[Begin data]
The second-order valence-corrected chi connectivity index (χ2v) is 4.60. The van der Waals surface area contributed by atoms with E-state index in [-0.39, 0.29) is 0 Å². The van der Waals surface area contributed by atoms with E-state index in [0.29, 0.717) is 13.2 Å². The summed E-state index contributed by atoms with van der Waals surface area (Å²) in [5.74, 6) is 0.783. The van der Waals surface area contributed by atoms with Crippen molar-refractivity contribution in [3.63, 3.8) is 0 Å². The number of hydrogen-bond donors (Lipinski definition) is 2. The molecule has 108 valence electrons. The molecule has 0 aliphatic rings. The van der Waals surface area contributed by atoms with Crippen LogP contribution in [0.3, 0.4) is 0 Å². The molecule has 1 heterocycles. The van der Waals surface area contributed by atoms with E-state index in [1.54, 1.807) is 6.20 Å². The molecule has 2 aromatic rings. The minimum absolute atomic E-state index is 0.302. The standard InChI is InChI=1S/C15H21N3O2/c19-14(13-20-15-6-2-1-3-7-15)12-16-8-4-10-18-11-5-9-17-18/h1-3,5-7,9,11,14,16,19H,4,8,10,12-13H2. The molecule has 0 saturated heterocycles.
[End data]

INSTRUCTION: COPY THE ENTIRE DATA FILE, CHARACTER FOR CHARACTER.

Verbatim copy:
The second-order valence-corrected chi connectivity index (χ2v) is 4.60. The van der Waals surface area contributed by atoms with E-state index in [-0.39, 0.29) is 0 Å². The van der Waals surface area contributed by atoms with E-state index in [0.29, 0.717) is 13.2 Å². The summed E-state index contributed by atoms with van der Waals surface area (Å²) in [5.74, 6) is 0.783. The van der Waals surface area contributed by atoms with Crippen molar-refractivity contribution in [3.63, 3.8) is 0 Å². The number of hydrogen-bond donors (Lipinski definition) is 2. The molecule has 108 valence electrons. The molecule has 0 aliphatic rings. The van der Waals surface area contributed by atoms with Crippen LogP contribution in [0.3, 0.4) is 0 Å². The molecule has 1 heterocycles. The van der Waals surface area contributed by atoms with E-state index in [1.54, 1.807) is 6.20 Å². The molecule has 2 aromatic rings. The minimum absolute atomic E-state index is 0.302. The standard InChI is InChI=1S/C15H21N3O2/c19-14(13-20-15-6-2-1-3-7-15)12-16-8-4-10-18-11-5-9-17-18/h1-3,5-7,9,11,14,16,19H,4,8,10,12-13H2. The molecule has 0 saturated heterocycles.